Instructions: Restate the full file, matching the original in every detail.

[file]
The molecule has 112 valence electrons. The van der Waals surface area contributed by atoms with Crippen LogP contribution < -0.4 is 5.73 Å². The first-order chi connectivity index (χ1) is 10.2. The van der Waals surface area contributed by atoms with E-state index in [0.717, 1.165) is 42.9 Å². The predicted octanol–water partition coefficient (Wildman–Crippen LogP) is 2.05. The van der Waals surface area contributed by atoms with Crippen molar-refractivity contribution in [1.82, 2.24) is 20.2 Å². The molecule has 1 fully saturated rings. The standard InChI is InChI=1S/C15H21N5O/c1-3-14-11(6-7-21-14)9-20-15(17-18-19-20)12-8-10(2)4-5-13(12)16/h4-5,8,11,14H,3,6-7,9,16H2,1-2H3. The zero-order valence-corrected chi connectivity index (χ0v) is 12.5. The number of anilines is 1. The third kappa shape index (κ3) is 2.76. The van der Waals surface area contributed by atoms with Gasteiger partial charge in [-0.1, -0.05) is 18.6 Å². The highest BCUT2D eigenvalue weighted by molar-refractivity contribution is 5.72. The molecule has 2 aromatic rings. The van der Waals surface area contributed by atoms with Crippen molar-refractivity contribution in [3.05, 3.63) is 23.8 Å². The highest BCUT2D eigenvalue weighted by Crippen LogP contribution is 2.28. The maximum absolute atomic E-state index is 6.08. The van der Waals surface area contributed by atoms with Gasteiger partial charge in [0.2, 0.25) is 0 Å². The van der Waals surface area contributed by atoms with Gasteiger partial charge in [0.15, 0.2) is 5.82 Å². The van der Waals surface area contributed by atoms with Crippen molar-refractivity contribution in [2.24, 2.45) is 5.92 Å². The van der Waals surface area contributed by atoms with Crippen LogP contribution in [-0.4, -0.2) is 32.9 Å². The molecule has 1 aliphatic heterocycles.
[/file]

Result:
The molecule has 112 valence electrons. The van der Waals surface area contributed by atoms with Crippen LogP contribution < -0.4 is 5.73 Å². The first-order chi connectivity index (χ1) is 10.2. The van der Waals surface area contributed by atoms with E-state index in [0.717, 1.165) is 42.9 Å². The predicted octanol–water partition coefficient (Wildman–Crippen LogP) is 2.05. The van der Waals surface area contributed by atoms with Crippen molar-refractivity contribution in [1.82, 2.24) is 20.2 Å². The molecule has 1 fully saturated rings. The standard InChI is InChI=1S/C15H21N5O/c1-3-14-11(6-7-21-14)9-20-15(17-18-19-20)12-8-10(2)4-5-13(12)16/h4-5,8,11,14H,3,6-7,9,16H2,1-2H3. The zero-order valence-corrected chi connectivity index (χ0v) is 12.5. The number of anilines is 1. The third kappa shape index (κ3) is 2.76. The van der Waals surface area contributed by atoms with Gasteiger partial charge in [-0.1, -0.05) is 18.6 Å². The highest BCUT2D eigenvalue weighted by molar-refractivity contribution is 5.72. The molecule has 2 aromatic rings. The van der Waals surface area contributed by atoms with Crippen molar-refractivity contribution in [3.05, 3.63) is 23.8 Å². The highest BCUT2D eigenvalue weighted by Crippen LogP contribution is 2.28. The maximum absolute atomic E-state index is 6.08. The van der Waals surface area contributed by atoms with Gasteiger partial charge in [0.2, 0.25) is 0 Å². The van der Waals surface area contributed by atoms with Gasteiger partial charge in [0.15, 0.2) is 5.82 Å². The van der Waals surface area contributed by atoms with Crippen molar-refractivity contribution in [2.24, 2.45) is 5.92 Å². The van der Waals surface area contributed by atoms with Crippen LogP contribution in [-0.4, -0.2) is 32.9 Å². The molecule has 1 aliphatic heterocycles.